CD: And who is the blonde woman dancing at the accountant’s party? What’s the story behind the alarming sexual tension between the receptionist and the ghostbuster with glasses?

EH: Egon. That’s a beautiful foundation of a relationship, right there.

CD: And what happened to the cigarette that fell out of the ghostbuster’s mouth in the hotel?

EH: When you said massive plot holes, I was expecting massive plot holes, and what you’re giving me are higgle-dy piggle-dy little details.

CD: The film very much belongs to the “let’s throw enough shit at the wall and see what sticks” school, which I like. It kept me guessing. Also, the lack of an explanation as to how the team store ghosts; that’s something that really bothered me.

EH: But they did, they put it in the big thing with the lever.

CD: Yes, but how do you do that? They just happened to have enough money to create a ghost storage device which was literally capable of storing the end of the world.

EH: Well, they’re getting quite a lot of money from the people paying them to store the ghosts.

CD: Yeah, I guess they do.

EH: And they made friends with the mayor by the end of it.

CD: YES. Here’s the key one: why does a cardinal turn up during one scene? What does the cardinal add to the film?

EH: I think you have to allow for comic effect. I think you’re missing the fact that this is a comedy.

CD: It was a different age…

EH: I don’t have much to add to that. The other thing I was going to ask you about was, having seen the film, are there lots of cultural references that now make more sense because of it? I know you’ve seen Be Kind Rewind, where two friends make their own version of Ghostbusters. Have you suddenly thought “Oh my gosh! That’s what they were referring to!”?

CD: Actually, a lot of the hype around Bill Murray now makes more sense. As a crash course in Bill Murray I think you can’t go wrong with Ghostbusters.

EH: Had you not seen many Bill Murray films before?

CD: I’d seen a couple but now it makes more sense.

EH: You just have a better understanding of Bill. The might that is.

CD: Yeah, that’s about it. Did The Exorcist come out before or after Ghostbusters?

EH: I don’t know, actually.

CD: In the film, there’s the exorcism scene where Sigourney Weaver floats above the bed; was that a reference to Ghostbusters or was Ghostbusters referring to The Exorcist? I know which one I want to believe.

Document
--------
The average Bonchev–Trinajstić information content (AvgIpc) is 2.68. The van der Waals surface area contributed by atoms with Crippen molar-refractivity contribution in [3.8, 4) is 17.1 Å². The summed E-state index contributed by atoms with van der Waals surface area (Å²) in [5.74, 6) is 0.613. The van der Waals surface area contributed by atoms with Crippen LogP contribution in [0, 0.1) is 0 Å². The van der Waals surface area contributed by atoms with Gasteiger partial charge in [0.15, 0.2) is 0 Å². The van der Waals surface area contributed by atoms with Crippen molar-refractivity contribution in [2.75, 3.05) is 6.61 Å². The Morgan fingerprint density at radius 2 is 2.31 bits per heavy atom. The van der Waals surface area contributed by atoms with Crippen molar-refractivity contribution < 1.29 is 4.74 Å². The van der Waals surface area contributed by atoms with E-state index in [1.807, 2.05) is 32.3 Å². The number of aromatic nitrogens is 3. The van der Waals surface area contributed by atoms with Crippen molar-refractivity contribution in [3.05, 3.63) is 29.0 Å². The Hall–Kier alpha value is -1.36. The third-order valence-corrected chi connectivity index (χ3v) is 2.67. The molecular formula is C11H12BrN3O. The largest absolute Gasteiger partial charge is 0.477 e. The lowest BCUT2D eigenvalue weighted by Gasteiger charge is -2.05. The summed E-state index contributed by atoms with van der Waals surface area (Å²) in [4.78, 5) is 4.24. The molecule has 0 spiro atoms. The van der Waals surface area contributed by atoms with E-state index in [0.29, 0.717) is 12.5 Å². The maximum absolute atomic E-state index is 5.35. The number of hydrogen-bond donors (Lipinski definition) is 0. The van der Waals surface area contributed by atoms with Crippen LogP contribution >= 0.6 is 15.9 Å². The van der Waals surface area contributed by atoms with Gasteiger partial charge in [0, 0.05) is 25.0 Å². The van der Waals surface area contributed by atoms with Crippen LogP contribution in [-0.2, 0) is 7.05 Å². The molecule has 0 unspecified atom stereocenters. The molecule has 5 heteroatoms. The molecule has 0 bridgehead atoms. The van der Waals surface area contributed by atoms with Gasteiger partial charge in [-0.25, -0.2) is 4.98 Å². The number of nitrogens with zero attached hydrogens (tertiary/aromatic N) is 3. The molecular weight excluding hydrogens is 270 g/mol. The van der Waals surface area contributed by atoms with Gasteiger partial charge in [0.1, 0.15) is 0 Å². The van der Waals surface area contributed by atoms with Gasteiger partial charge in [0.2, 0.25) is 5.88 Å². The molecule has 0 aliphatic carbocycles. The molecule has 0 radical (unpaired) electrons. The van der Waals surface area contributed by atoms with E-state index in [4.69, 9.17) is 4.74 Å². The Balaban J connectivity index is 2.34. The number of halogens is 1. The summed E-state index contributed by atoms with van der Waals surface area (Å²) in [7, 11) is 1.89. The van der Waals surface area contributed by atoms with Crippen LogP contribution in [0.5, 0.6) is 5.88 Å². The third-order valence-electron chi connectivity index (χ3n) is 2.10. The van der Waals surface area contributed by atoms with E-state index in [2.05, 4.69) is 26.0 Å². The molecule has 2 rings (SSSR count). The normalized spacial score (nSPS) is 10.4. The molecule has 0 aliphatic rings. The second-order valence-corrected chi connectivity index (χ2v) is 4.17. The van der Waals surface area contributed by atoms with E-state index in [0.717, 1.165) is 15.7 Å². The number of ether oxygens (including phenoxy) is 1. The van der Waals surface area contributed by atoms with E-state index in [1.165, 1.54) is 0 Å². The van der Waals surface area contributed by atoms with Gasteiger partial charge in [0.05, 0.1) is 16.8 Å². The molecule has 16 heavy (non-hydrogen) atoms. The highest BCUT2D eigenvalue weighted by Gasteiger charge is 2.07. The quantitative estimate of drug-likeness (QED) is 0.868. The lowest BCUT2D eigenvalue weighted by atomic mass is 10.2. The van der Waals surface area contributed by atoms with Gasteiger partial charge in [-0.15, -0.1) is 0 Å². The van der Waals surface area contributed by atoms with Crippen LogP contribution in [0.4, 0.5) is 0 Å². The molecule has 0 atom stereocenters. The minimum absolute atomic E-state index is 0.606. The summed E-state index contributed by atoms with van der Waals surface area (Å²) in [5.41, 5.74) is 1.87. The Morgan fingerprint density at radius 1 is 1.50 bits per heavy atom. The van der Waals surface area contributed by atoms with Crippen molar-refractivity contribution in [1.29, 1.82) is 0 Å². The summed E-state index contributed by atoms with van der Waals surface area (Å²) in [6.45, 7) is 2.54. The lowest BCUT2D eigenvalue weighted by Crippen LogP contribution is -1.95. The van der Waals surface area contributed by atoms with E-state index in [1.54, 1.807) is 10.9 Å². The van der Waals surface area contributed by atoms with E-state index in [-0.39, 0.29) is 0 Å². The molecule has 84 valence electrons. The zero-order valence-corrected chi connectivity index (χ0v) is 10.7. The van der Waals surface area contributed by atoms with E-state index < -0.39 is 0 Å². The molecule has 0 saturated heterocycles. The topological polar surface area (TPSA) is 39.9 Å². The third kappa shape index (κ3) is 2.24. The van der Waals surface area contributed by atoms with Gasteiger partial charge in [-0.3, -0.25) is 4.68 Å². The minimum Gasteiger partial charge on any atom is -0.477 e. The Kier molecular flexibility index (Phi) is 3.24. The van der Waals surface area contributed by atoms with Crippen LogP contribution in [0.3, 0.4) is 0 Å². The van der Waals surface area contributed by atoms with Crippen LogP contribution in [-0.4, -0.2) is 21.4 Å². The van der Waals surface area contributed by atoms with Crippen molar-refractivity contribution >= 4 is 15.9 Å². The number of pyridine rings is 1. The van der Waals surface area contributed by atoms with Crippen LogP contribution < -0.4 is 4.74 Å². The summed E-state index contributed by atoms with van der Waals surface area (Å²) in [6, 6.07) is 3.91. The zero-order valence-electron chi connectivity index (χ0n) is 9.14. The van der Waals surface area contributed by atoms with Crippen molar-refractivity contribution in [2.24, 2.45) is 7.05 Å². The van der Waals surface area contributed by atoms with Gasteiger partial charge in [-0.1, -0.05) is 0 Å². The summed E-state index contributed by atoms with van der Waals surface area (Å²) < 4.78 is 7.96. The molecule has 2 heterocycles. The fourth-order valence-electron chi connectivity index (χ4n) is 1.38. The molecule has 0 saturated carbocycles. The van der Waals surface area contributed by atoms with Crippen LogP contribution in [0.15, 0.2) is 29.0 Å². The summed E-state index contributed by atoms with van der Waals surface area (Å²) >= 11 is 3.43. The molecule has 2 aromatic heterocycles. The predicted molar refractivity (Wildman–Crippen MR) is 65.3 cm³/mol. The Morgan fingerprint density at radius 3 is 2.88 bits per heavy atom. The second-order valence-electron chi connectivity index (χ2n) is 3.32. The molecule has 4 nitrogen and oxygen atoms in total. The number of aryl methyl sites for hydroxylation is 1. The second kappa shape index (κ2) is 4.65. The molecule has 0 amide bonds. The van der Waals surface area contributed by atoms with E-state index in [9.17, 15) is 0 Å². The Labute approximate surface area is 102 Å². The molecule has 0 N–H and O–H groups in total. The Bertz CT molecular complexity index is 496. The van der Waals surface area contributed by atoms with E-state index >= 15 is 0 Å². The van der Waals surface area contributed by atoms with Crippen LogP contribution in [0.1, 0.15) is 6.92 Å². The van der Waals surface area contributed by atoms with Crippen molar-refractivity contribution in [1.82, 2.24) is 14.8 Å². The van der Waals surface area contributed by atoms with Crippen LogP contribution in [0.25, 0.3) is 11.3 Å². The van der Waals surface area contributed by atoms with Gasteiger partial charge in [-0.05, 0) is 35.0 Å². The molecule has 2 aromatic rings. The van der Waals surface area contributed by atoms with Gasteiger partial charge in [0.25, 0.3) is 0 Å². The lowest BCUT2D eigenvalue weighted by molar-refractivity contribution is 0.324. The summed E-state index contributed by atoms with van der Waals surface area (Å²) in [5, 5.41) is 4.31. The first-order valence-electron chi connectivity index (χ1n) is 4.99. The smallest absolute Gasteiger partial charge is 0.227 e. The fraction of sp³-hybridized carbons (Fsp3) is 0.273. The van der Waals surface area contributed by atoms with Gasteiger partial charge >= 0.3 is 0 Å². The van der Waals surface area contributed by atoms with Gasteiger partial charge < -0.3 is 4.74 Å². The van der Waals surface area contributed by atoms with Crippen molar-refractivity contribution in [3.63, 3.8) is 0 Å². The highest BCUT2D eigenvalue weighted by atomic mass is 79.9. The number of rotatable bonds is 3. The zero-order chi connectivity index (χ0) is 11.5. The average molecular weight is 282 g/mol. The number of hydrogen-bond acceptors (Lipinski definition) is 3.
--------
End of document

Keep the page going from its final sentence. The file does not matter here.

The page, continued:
EH: I don’t know. That’s an interesting question.

CD: Another question: why do the weird dog things have to target Sigourney Weaver and the other character? I mean, there was a whole party full of people there in the accountant’s apartment when they lets the dogs out. Why did the dog chase the accountant across New York, when prime pickings of other wholesome bodies, right down the hall?

EH: You’re missing the fact that he’s the Keymaster.

CD: I am. But was he the Keymaster before that scene?

EH: He’s always been the Keymaster because of the building. I feel like you need to watch this film again.

CD: A lot of Ghostbusters went over my head. I’m not sure what this says about me.

EH: Finally, if you were to give it a rating out of 5 stars, where would it fall?

CD: I think before our conversation, I would have said 3 but now…

EH: Now you’ve got a better understanding of it…

CD: On reflection, I’d say 4 and a half.

EH: 4.5 That’s pretty good. I’m impressed by that.

CD: I can see why it’s a classic.

EH: It gets a straight-up 5 from me, nothing about that film can flaw it. It’s fantastic. So, thank you very much.

CD: Can I give my favourite quote?

EH: Please do.

CD: Bill Murray: I make it a rule to never get with possessed people… It’s more of a guideline than a rule.…

You can find Callum’s blog here or follow him on Twitter here.

We’d love to know what you thought of Ghostbusters the first time you saw it. Please use the comments box below to join in the conversation!